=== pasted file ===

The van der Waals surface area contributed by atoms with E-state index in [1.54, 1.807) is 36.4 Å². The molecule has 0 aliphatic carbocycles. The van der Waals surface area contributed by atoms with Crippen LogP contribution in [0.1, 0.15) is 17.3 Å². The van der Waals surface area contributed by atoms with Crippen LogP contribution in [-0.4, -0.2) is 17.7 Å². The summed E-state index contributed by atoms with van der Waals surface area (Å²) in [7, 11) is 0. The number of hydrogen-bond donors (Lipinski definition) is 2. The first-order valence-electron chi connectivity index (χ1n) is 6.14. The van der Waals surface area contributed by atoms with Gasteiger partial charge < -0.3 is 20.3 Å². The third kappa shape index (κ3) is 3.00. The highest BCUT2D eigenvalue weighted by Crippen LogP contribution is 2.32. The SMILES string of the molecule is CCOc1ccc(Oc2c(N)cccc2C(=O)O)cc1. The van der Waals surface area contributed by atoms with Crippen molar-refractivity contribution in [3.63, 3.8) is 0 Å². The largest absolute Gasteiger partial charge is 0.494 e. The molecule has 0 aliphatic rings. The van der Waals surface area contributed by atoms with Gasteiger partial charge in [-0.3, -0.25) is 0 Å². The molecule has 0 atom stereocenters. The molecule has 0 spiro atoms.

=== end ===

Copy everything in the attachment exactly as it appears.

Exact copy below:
The van der Waals surface area contributed by atoms with E-state index in [1.54, 1.807) is 36.4 Å². The molecule has 0 aliphatic carbocycles. The van der Waals surface area contributed by atoms with Crippen LogP contribution in [0.1, 0.15) is 17.3 Å². The van der Waals surface area contributed by atoms with Crippen LogP contribution in [-0.4, -0.2) is 17.7 Å². The summed E-state index contributed by atoms with van der Waals surface area (Å²) in [7, 11) is 0. The number of hydrogen-bond donors (Lipinski definition) is 2. The first-order valence-electron chi connectivity index (χ1n) is 6.14. The van der Waals surface area contributed by atoms with Gasteiger partial charge < -0.3 is 20.3 Å². The third kappa shape index (κ3) is 3.00. The highest BCUT2D eigenvalue weighted by Crippen LogP contribution is 2.32. The SMILES string of the molecule is CCOc1ccc(Oc2c(N)cccc2C(=O)O)cc1. The van der Waals surface area contributed by atoms with Crippen molar-refractivity contribution in [3.63, 3.8) is 0 Å². The largest absolute Gasteiger partial charge is 0.494 e. The molecule has 0 aliphatic rings. The van der Waals surface area contributed by atoms with Gasteiger partial charge in [-0.3, -0.25) is 0 Å². The molecule has 0 atom stereocenters. The molecule has 0 spiro atoms.